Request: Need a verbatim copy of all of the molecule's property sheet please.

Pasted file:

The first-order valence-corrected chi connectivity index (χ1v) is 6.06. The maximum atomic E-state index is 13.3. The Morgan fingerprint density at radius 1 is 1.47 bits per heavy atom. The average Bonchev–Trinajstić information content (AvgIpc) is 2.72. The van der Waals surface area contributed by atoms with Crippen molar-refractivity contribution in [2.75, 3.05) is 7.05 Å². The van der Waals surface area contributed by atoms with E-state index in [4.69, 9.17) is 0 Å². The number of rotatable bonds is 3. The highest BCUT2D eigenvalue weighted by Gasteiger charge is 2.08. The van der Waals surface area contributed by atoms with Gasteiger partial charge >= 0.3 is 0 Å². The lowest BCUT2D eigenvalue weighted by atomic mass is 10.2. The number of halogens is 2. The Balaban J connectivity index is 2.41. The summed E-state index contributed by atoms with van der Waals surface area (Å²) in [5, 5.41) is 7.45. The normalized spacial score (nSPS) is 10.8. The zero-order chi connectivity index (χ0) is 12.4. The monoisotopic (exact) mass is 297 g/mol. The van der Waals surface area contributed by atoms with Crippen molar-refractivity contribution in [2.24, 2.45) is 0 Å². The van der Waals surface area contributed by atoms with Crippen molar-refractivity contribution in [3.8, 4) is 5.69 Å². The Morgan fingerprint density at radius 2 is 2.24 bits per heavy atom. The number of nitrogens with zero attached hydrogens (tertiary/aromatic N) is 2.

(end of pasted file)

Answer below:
The first-order valence-corrected chi connectivity index (χ1v) is 6.06. The maximum atomic E-state index is 13.3. The Morgan fingerprint density at radius 1 is 1.47 bits per heavy atom. The average Bonchev–Trinajstić information content (AvgIpc) is 2.72. The van der Waals surface area contributed by atoms with Crippen molar-refractivity contribution in [2.75, 3.05) is 7.05 Å². The van der Waals surface area contributed by atoms with E-state index in [4.69, 9.17) is 0 Å². The number of rotatable bonds is 3. The highest BCUT2D eigenvalue weighted by Gasteiger charge is 2.08. The van der Waals surface area contributed by atoms with Gasteiger partial charge >= 0.3 is 0 Å². The lowest BCUT2D eigenvalue weighted by atomic mass is 10.2. The number of halogens is 2. The Balaban J connectivity index is 2.41. The summed E-state index contributed by atoms with van der Waals surface area (Å²) in [5, 5.41) is 7.45. The normalized spacial score (nSPS) is 10.8. The zero-order chi connectivity index (χ0) is 12.4. The monoisotopic (exact) mass is 297 g/mol. The van der Waals surface area contributed by atoms with Crippen molar-refractivity contribution in [2.24, 2.45) is 0 Å². The van der Waals surface area contributed by atoms with Crippen molar-refractivity contribution in [3.8, 4) is 5.69 Å². The Morgan fingerprint density at radius 2 is 2.24 bits per heavy atom. The number of nitrogens with zero attached hydrogens (tertiary/aromatic N) is 2.